Israeli Arms Exports Spiked by 15 Percent in 2020, State Data Shows

Rise mostly due to ammunition and armaments sales, but increase in exports to Europe also registered ■ Gulf states bought $800 million worth of Israeli defense technologies

Yaniv Kubovich
Yaniv Kubovich
Drone manufactured by Israel's Elbit Systems
Drone manufactured by Israel's Elbit Systems. Some 8 percent of arms exports in 2020 were in drones in UAVs.Credit: Elbit Systems
Yaniv Kubovich
Yaniv Kubovich

Israeli defense exports spiked by about 15 percent in 2020, rising from $7.299 billion in 2019 to $8.3 billion last year, data published by the Defense Ministry on Tuesday shows. According to the report, the largest hike was in ammunition and armaments sales, which amounted to 16 percent of the total deals signed, a rise of 13 percent from 2019.

Other than armaments and ammunition, the most popular items in 2020 according to the data published by the ministry's SIBAT directorate were radar and electronic warfare systems (16 percent of sales), manned aircraft and avionics (13 percent), observation and optronics (13 percent), missiles, rockets and air-defense systems (10 percent), weapon stations and launchers (8 percent), communication, intelligence and cyber systems (8 percent), drone systems and unmanned aerial vehicles (6 percent), intelligence, information and cyber systems (5 percent), vehicles and armored personnel carriers (3 percent), services and other (2 percent).

Countries in Asia and the Pacific continued to be the primary market for Israeli defense technologies, accounting for 44 percent of total exports. These included the Persian Gulf states, which purchased about $800 million in Israeli arms. Israeli officials see a great potential for growth in the Gulf arms market, which is hindered by legislation limiting the sale of advanced military technologies. As such, the Defense Ministry is interested in developing a custom version of the Iron Dome air-defense system specifically for export to the Gulf states.

The data also shows an increase in exports to Europe, which rose from 26 percent of total sales in 2019 to 30 percent in 2020. According to the Defense Ministry, the COVID-19 pandemic led to an increased demand in Europe for border monitoring systems that would track the movements of citizens and refugees, particularly in areas where no fence was in place. The remaining exports were to North America (20 percent), Africa (4 percent) and Latin America (2 percent).

Elbit Systems artillery, 2016

The head of SIBAT, Brig. Gen. (Res.), Yair Kulas said the increase in exports, coming at the height of a pandemic, was a significant achievement for Israel. "It is attributed first and foremost to the excellence of Israel’s defense industries and to their expertise – a result of their intimate understanding of military needs through the IDF," he said. "SIBAT will continue to do what is necessary to support Israeli industries, as well as to deepen and expand Israel’s cooperation with our partners around the world.”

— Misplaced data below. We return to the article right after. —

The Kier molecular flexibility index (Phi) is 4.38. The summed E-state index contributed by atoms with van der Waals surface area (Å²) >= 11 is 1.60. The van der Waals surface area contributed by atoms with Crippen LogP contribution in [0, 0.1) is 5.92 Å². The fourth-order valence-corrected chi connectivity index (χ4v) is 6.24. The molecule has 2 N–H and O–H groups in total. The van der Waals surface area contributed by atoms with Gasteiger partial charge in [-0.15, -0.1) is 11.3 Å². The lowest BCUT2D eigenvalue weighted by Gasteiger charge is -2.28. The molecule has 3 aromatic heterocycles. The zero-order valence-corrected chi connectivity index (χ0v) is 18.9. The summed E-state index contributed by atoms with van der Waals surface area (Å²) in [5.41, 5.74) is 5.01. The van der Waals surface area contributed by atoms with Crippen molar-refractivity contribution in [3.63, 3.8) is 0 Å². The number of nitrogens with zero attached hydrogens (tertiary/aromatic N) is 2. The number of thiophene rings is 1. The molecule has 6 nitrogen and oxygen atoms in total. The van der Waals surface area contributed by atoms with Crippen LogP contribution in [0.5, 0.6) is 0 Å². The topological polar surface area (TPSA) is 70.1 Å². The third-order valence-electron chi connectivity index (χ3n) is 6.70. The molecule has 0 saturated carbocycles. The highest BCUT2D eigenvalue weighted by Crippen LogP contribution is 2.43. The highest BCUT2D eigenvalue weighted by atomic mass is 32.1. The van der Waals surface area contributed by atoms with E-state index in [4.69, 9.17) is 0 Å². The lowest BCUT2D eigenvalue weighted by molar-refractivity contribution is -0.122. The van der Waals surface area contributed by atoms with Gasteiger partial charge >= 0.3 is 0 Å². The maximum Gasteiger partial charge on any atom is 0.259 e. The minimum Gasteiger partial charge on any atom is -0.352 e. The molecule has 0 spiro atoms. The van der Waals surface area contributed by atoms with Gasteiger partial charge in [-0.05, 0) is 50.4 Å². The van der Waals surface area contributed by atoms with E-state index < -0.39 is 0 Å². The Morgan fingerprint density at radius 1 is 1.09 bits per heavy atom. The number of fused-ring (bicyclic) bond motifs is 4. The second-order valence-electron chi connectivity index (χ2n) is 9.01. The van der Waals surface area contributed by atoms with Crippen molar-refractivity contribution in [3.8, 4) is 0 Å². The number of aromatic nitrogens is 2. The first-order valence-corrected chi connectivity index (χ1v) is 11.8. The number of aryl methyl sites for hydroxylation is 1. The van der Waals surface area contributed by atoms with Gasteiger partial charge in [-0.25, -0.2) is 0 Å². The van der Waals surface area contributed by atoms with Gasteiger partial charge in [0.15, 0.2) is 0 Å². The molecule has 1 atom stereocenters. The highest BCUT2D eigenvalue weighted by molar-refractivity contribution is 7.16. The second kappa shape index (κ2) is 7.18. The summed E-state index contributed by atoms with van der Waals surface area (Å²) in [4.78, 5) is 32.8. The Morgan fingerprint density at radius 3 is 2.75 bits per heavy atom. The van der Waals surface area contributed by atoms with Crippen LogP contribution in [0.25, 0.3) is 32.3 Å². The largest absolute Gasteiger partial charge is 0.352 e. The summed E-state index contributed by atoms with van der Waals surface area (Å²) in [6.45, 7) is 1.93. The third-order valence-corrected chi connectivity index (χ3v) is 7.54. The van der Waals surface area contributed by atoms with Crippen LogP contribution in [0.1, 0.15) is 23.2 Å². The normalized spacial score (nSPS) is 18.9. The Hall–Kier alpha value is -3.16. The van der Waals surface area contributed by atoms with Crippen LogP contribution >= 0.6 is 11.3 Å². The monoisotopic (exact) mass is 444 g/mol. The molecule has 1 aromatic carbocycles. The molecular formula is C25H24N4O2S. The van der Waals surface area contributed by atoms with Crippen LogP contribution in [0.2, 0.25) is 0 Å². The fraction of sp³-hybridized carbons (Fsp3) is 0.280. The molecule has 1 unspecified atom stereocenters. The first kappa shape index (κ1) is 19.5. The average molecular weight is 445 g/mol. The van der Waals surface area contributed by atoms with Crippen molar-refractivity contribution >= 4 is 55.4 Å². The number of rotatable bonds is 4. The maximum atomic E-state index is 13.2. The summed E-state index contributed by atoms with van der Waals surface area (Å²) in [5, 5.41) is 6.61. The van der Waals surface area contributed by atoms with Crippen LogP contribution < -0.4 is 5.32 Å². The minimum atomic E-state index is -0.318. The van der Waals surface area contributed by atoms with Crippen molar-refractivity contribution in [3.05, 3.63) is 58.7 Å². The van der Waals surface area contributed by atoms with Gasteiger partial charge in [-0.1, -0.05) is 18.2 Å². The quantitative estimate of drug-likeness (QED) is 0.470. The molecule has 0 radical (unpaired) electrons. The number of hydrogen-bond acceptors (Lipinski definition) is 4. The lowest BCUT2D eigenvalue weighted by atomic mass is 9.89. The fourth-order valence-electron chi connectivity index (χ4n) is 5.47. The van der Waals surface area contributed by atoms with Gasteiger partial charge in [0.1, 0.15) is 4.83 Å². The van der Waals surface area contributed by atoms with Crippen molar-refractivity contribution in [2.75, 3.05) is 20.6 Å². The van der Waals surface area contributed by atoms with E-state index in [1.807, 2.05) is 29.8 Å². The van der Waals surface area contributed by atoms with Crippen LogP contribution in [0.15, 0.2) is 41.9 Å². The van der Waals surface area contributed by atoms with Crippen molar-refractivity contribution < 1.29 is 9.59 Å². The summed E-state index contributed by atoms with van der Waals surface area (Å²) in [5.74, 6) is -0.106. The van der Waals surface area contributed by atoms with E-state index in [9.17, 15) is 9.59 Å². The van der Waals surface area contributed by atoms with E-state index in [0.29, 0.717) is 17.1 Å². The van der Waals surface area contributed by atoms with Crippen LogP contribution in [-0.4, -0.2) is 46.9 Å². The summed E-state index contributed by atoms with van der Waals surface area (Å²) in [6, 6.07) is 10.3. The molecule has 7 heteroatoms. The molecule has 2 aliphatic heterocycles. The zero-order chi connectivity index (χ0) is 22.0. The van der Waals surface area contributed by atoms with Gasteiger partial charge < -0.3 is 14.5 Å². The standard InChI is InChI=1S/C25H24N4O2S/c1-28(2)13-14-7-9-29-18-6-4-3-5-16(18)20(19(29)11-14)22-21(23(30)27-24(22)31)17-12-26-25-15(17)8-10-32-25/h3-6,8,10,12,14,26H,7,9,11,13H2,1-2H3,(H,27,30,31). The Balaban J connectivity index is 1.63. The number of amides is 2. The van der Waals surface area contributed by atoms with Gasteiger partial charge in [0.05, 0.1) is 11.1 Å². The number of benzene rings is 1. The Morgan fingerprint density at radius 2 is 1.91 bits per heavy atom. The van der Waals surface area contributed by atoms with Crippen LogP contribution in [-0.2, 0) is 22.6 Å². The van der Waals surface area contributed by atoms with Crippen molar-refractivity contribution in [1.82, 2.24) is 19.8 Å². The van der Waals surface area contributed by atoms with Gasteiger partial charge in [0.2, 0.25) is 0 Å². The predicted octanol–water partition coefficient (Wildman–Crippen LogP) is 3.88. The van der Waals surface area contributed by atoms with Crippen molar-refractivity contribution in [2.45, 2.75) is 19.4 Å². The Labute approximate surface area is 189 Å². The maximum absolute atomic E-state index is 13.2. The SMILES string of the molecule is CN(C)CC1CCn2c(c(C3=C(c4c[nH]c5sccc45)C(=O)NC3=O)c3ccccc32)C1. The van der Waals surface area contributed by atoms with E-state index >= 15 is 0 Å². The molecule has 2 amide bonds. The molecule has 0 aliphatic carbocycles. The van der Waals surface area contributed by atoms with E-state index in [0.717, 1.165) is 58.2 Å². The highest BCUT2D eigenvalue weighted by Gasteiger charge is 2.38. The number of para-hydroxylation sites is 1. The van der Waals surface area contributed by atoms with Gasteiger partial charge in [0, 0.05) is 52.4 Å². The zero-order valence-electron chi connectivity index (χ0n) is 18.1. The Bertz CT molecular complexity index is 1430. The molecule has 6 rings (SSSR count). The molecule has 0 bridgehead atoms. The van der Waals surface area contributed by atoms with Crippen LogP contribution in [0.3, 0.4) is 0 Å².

According to the Defense Ministry, 70-80 percent of Israel's defense production is slated for export. In 2020, government-to-government sales rose from $580 million to $911 million, an increase that Israeli officials explained was due to foreign governments' interest to keep the deals classified, reduce intermediary costs and shorten the bidding and acquisition process.

Israeli defense export has been the subject of international scrutiny for years. Two years ago, an Amnesty International report severely rebuked Israel's export policy for allowing Israeli companies to continue to sell arms to countries under international censure for human-rights violations. The report showed that Israeli arms were used by at least eight countries whose armies carried out war crimes.

Click the alert icon to follow topics:



Automatic approval of subscriber comments.

Subscribe today and save 40%

Already signed up? LOG IN


Election ad featuring Yair Lapid in Rahat, the largest Arab city in Israel's Negev region.

This Bedouin City Could Decide Who Is Israel's Next Prime Minister

Dr. Claris Harbon in the neighborhood where she grew up in Ashdod.

A Women's Rights Lawyer Felt She Didn't Belong in Israel. So She Moved to Morocco

Mohammed 'Moha' Alshawamreh.

'It Was Real Shock to Move From a Little Muslim Village, to a Big Open World'

From the cover of 'Shmutz.'

'There Are Similarities Between the Hasidic Community and Pornography’

A scene from Netflix's "RRR."

‘RRR’: If Cocaine Were a Movie, It Would Look Like This

Prime Minister Yair Lapid.

Yair Lapid's Journey: From Late-night Host to Israel's Prime Minister